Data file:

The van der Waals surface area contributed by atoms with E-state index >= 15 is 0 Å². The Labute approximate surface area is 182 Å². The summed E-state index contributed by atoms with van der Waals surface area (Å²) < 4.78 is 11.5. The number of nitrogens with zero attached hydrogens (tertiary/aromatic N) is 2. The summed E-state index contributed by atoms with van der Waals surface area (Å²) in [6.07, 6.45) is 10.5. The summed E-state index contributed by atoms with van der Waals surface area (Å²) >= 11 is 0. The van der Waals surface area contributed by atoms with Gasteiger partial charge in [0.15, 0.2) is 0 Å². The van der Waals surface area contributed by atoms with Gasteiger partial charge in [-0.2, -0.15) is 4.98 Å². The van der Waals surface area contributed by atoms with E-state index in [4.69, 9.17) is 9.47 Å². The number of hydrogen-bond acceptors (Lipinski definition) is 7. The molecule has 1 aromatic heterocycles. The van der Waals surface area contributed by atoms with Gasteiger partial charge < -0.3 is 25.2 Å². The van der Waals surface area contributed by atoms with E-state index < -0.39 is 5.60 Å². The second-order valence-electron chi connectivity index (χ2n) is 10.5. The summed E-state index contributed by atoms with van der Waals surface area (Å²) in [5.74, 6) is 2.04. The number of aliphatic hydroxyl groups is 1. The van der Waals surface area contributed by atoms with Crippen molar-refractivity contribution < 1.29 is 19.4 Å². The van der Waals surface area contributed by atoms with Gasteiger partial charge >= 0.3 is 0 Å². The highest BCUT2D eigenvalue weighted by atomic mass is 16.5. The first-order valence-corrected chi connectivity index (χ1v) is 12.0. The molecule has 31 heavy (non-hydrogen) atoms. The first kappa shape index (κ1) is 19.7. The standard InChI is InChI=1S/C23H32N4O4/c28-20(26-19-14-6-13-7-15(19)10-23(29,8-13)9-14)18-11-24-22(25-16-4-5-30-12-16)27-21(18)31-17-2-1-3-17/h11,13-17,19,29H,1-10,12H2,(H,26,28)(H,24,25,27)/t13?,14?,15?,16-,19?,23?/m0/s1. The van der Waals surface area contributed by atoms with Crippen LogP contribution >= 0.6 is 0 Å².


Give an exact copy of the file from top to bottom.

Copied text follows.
The van der Waals surface area contributed by atoms with E-state index >= 15 is 0 Å². The Labute approximate surface area is 182 Å². The summed E-state index contributed by atoms with van der Waals surface area (Å²) < 4.78 is 11.5. The number of nitrogens with zero attached hydrogens (tertiary/aromatic N) is 2. The summed E-state index contributed by atoms with van der Waals surface area (Å²) in [6.07, 6.45) is 10.5. The summed E-state index contributed by atoms with van der Waals surface area (Å²) >= 11 is 0. The van der Waals surface area contributed by atoms with Gasteiger partial charge in [0.15, 0.2) is 0 Å². The van der Waals surface area contributed by atoms with Gasteiger partial charge in [-0.2, -0.15) is 4.98 Å². The van der Waals surface area contributed by atoms with E-state index in [4.69, 9.17) is 9.47 Å². The number of hydrogen-bond acceptors (Lipinski definition) is 7. The molecule has 1 aromatic heterocycles. The van der Waals surface area contributed by atoms with Gasteiger partial charge < -0.3 is 25.2 Å². The van der Waals surface area contributed by atoms with E-state index < -0.39 is 5.60 Å². The second-order valence-electron chi connectivity index (χ2n) is 10.5. The summed E-state index contributed by atoms with van der Waals surface area (Å²) in [5.74, 6) is 2.04. The number of aliphatic hydroxyl groups is 1. The van der Waals surface area contributed by atoms with Crippen molar-refractivity contribution < 1.29 is 19.4 Å². The van der Waals surface area contributed by atoms with Gasteiger partial charge >= 0.3 is 0 Å². The highest BCUT2D eigenvalue weighted by atomic mass is 16.5. The first-order valence-corrected chi connectivity index (χ1v) is 12.0. The molecule has 31 heavy (non-hydrogen) atoms. The first kappa shape index (κ1) is 19.7. The standard InChI is InChI=1S/C23H32N4O4/c28-20(26-19-14-6-13-7-15(19)10-23(29,8-13)9-14)18-11-24-22(25-16-4-5-30-12-16)27-21(18)31-17-2-1-3-17/h11,13-17,19,29H,1-10,12H2,(H,26,28)(H,24,25,27)/t13?,14?,15?,16-,19?,23?/m0/s1. The van der Waals surface area contributed by atoms with Crippen LogP contribution >= 0.6 is 0 Å².